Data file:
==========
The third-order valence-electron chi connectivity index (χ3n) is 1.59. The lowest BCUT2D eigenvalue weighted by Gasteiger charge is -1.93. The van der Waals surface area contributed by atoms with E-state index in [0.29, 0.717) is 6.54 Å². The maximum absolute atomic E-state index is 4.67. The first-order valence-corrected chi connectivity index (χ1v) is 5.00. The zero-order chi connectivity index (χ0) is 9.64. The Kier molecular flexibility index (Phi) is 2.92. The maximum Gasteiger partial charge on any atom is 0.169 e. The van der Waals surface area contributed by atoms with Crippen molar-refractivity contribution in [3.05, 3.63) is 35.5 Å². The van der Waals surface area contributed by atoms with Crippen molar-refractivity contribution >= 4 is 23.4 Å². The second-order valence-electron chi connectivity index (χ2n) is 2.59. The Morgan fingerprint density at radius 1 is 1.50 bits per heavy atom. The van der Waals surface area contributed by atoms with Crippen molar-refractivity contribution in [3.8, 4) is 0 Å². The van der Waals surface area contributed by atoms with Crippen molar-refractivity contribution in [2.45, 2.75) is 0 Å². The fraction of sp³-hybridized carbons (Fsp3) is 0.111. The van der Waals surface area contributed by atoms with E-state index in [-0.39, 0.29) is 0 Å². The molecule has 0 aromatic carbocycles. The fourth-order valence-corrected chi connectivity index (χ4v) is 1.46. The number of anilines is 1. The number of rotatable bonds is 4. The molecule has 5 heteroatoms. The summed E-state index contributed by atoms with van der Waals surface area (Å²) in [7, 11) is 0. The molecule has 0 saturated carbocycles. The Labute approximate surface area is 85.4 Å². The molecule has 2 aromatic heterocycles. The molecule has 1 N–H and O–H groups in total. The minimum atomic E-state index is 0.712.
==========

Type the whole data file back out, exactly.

The third-order valence-electron chi connectivity index (χ3n) is 1.59. The lowest BCUT2D eigenvalue weighted by Gasteiger charge is -1.93. The van der Waals surface area contributed by atoms with E-state index in [0.29, 0.717) is 6.54 Å². The maximum absolute atomic E-state index is 4.67. The first-order valence-corrected chi connectivity index (χ1v) is 5.00. The zero-order chi connectivity index (χ0) is 9.64. The Kier molecular flexibility index (Phi) is 2.92. The maximum Gasteiger partial charge on any atom is 0.169 e. The van der Waals surface area contributed by atoms with Crippen molar-refractivity contribution in [3.05, 3.63) is 35.5 Å². The van der Waals surface area contributed by atoms with Crippen molar-refractivity contribution >= 4 is 23.4 Å². The second-order valence-electron chi connectivity index (χ2n) is 2.59. The Morgan fingerprint density at radius 1 is 1.50 bits per heavy atom. The van der Waals surface area contributed by atoms with Crippen molar-refractivity contribution in [3.8, 4) is 0 Å². The van der Waals surface area contributed by atoms with Crippen molar-refractivity contribution in [2.45, 2.75) is 0 Å². The fraction of sp³-hybridized carbons (Fsp3) is 0.111. The van der Waals surface area contributed by atoms with E-state index in [-0.39, 0.29) is 0 Å². The molecule has 0 aromatic carbocycles. The fourth-order valence-corrected chi connectivity index (χ4v) is 1.46. The number of anilines is 1. The number of rotatable bonds is 4. The molecule has 5 heteroatoms. The summed E-state index contributed by atoms with van der Waals surface area (Å²) in [7, 11) is 0. The molecule has 0 saturated carbocycles. The Labute approximate surface area is 85.4 Å². The molecule has 2 aromatic heterocycles. The molecule has 1 N–H and O–H groups in total. The minimum atomic E-state index is 0.712.